Thursday Morning Part Two
Will you block consensus Palau?
I did not ask for the floor, he says. There is no point in us getting our voting rights restored without using them, but we will not stand in the way of consensus.
Russia: this will destroy us but we will join consensus in case this is taken by consensus. We are against the proposal as it is. We do not want to break consensus but we will vote.
Iceland we will not take part in consensus. We will contribute to no vote taking place.
St Kitts and Nevis associates with Iceland.
Cameroon this should be left open, we support Iceland.
The Chairman asks the proponents how to proceed. Brazil says that he empathises now with what Great Britain went through in the last few days. He can feel a taste of it, he adds. He feels strongly on this matter and so do the whole Buenos Aires Group. I do not agree if we put this to the vote it will destroy the IWC. Voting is not a bad thing.
Argentina agrees. They have tried to be amenable and she asks the opposing countries to reconsider. This has been on the agenda for ten years and has been voted for before with a majority supporting. We are dramatising this.
The Chair asks for any other comments.
Japan says he speaks for the countries supporting the sustainable use of whales and would like to explain what they propose if we go for the vote. May I take more than two minutes? [The Chair nods.] We understand the importance of the proposal in front of us. We have made similar proposals about small type coastal whaling in the past. Yesterday we had wonderful progress and this morning we passed a resolution by consensus. Let us keep the dialogue of consensus and trust going. One thing different is that we think voting will have a negative effect. We don’t like to take hostile action but we are thinking of breaking the quorum of this meeting. He says it twice. Quorum would be 50% of the 89 members. When the sustainable nations leave this will break the quorum .This is not hostile, he adds mildly. [There is some laughter.]
So again I like to avoid any surprise and misunderstanding, Jogi concludes.
The spokesman for Japan on the big screen.
Colombia: We also hope to avoid voting but we must not be afraid of voting. The Buenos Aires Group will not abandon. Today… this year… some time… we will have to decide on this matter. This will define whether this conference will end, because we cannot understand that you can go in and out depending on the topics that we discuss. If the group that support’s Japan’s idea does this, it would put an end to this particular meeting.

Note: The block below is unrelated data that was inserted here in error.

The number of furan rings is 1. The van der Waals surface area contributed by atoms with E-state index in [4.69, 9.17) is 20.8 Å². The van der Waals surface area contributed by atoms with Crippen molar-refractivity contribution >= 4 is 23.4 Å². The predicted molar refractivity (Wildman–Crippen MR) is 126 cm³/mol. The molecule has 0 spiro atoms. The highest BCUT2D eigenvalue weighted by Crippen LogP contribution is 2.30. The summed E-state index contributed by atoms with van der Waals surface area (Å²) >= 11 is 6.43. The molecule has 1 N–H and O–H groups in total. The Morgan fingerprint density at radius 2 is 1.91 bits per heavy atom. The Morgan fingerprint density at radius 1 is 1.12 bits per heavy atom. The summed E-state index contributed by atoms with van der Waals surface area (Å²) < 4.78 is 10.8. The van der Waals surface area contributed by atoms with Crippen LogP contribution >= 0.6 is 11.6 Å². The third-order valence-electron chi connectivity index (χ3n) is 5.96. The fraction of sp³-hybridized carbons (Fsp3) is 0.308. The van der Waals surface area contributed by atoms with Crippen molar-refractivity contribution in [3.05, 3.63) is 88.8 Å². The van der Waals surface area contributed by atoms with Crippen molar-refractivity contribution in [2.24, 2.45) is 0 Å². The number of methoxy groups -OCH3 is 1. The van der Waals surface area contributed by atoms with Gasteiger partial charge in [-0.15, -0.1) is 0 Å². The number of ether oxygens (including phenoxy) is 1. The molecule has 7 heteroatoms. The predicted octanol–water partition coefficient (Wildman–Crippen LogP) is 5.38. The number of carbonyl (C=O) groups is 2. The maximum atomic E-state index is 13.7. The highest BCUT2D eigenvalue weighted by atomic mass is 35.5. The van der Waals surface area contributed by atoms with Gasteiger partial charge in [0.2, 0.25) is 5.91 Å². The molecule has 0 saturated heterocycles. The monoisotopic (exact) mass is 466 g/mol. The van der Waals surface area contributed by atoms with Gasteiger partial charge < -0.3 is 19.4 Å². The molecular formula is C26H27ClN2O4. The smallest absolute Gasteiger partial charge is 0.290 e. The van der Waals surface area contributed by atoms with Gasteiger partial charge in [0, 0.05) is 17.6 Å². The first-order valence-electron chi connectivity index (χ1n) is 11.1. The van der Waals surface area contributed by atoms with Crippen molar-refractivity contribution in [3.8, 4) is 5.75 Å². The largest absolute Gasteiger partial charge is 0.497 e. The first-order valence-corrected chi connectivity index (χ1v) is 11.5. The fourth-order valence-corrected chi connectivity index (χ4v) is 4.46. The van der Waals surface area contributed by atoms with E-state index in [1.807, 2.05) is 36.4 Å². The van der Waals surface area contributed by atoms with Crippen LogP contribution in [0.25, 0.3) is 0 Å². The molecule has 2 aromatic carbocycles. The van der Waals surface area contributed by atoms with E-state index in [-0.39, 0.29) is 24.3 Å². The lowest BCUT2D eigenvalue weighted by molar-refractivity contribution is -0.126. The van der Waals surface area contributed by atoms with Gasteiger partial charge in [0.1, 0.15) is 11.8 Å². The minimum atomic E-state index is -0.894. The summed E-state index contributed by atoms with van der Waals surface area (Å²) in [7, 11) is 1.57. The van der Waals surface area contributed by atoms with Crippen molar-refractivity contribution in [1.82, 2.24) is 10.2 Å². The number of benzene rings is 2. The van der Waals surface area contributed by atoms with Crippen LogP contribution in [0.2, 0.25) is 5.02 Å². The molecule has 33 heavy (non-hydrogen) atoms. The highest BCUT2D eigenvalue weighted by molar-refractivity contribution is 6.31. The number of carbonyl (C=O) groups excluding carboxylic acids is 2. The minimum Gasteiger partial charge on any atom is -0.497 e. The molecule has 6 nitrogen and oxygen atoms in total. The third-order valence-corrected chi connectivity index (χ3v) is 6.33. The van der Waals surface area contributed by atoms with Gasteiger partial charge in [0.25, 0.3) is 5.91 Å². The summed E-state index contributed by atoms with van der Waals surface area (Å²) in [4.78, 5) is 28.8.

Another Latin delegate takes the floor and passionately comments on the ‘overwhelming majority’ in favour of the proposal. We want consensus. We want an area or zone as a sanctuary – a powerful attraction for research. This will help to fight poverty. Please understand this!... voting is a highly valid democratic method. If you leave during voting this would not be acceptable and would be a lack of transparency.
Mexico supports his friends in the BAG.
Monaco believes in democracy and he reminds everyone here that the right to vote was hard won in many countries; why should we be deprived of this.
We continue in similar vein for a while.
The Chair now calls on Brazil and Argentina.
Brazil says that we should vote.
Very many delegates now start to leave the room. The Norwegians, the Russians, the Caribbeans, Africans and Palau quietly leave.
We think that the last mass walk out was at the Anchorage meeting, but we cannot recall the message.
After a while, a private Commissioner’s meeting breaks out. Some hours later, Greg Donovan Head of Science takes to the stage to tell the remaining delegates (those not already at lunch, getting a haircut or shopping) that the Commissioners are still meeting. We wait and the clock ticks increasingly loudly. How many agenda items are still left? Fifteen.
Tick, tick, tick, tick.........
14.46 There is a Herman-alert.
The Chairman is briefly sighted in the public part of the meeting forum. The slowly mounts the stage.
He says, I don't know who invented lawyers but the procedural matters are complex and we will be at least another hour. He makes to leave.
A small NGO delegate rushed forward to award him a well-deserved biscuit.
Tick... tick... tick....some delegates are seen to be leaving already.